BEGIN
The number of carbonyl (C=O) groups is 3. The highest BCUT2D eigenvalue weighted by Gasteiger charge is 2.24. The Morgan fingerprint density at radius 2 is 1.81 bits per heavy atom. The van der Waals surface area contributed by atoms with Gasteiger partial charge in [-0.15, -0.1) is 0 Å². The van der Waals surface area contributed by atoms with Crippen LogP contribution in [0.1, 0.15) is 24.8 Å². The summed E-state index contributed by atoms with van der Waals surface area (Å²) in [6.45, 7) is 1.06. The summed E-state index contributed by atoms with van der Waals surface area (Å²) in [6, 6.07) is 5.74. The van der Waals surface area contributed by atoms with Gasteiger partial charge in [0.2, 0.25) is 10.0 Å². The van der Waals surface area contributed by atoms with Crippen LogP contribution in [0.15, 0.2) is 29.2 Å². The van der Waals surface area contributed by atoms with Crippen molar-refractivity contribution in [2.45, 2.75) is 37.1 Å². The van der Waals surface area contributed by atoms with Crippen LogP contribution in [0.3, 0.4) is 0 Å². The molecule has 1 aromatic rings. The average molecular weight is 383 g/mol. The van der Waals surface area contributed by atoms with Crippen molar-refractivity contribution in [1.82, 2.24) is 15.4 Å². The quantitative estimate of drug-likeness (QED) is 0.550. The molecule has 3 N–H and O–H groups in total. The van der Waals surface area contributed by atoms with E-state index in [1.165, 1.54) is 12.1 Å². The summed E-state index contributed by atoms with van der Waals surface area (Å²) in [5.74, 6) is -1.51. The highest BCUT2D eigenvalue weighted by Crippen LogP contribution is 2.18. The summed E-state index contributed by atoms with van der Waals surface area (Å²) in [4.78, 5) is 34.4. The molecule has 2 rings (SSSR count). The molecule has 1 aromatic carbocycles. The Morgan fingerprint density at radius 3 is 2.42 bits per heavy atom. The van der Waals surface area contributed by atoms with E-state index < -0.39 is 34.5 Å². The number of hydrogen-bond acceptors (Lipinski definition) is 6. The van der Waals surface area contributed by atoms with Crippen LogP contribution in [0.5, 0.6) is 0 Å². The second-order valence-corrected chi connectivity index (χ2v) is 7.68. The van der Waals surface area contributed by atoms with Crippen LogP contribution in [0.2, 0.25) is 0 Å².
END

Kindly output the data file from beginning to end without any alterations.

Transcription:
The number of carbonyl (C=O) groups is 3. The highest BCUT2D eigenvalue weighted by Gasteiger charge is 2.24. The Morgan fingerprint density at radius 2 is 1.81 bits per heavy atom. The van der Waals surface area contributed by atoms with Gasteiger partial charge in [-0.15, -0.1) is 0 Å². The van der Waals surface area contributed by atoms with Crippen LogP contribution in [0.1, 0.15) is 24.8 Å². The summed E-state index contributed by atoms with van der Waals surface area (Å²) in [6.45, 7) is 1.06. The summed E-state index contributed by atoms with van der Waals surface area (Å²) in [6, 6.07) is 5.74. The van der Waals surface area contributed by atoms with Gasteiger partial charge in [0.2, 0.25) is 10.0 Å². The van der Waals surface area contributed by atoms with Crippen LogP contribution in [0.15, 0.2) is 29.2 Å². The van der Waals surface area contributed by atoms with Crippen molar-refractivity contribution in [2.45, 2.75) is 37.1 Å². The van der Waals surface area contributed by atoms with Crippen LogP contribution in [0.3, 0.4) is 0 Å². The molecule has 1 aromatic rings. The average molecular weight is 383 g/mol. The van der Waals surface area contributed by atoms with Crippen molar-refractivity contribution in [1.82, 2.24) is 15.4 Å². The quantitative estimate of drug-likeness (QED) is 0.550. The molecule has 3 N–H and O–H groups in total. The van der Waals surface area contributed by atoms with E-state index in [1.165, 1.54) is 12.1 Å². The summed E-state index contributed by atoms with van der Waals surface area (Å²) in [5.74, 6) is -1.51. The highest BCUT2D eigenvalue weighted by Crippen LogP contribution is 2.18. The summed E-state index contributed by atoms with van der Waals surface area (Å²) in [4.78, 5) is 34.4. The molecule has 2 rings (SSSR count). The molecule has 1 aromatic carbocycles. The Morgan fingerprint density at radius 3 is 2.42 bits per heavy atom. The van der Waals surface area contributed by atoms with E-state index < -0.39 is 34.5 Å². The number of hydrogen-bond acceptors (Lipinski definition) is 6. The van der Waals surface area contributed by atoms with Crippen LogP contribution in [0.5, 0.6) is 0 Å². The second-order valence-corrected chi connectivity index (χ2v) is 7.68. The van der Waals surface area contributed by atoms with Crippen LogP contribution in [0.2, 0.25) is 0 Å².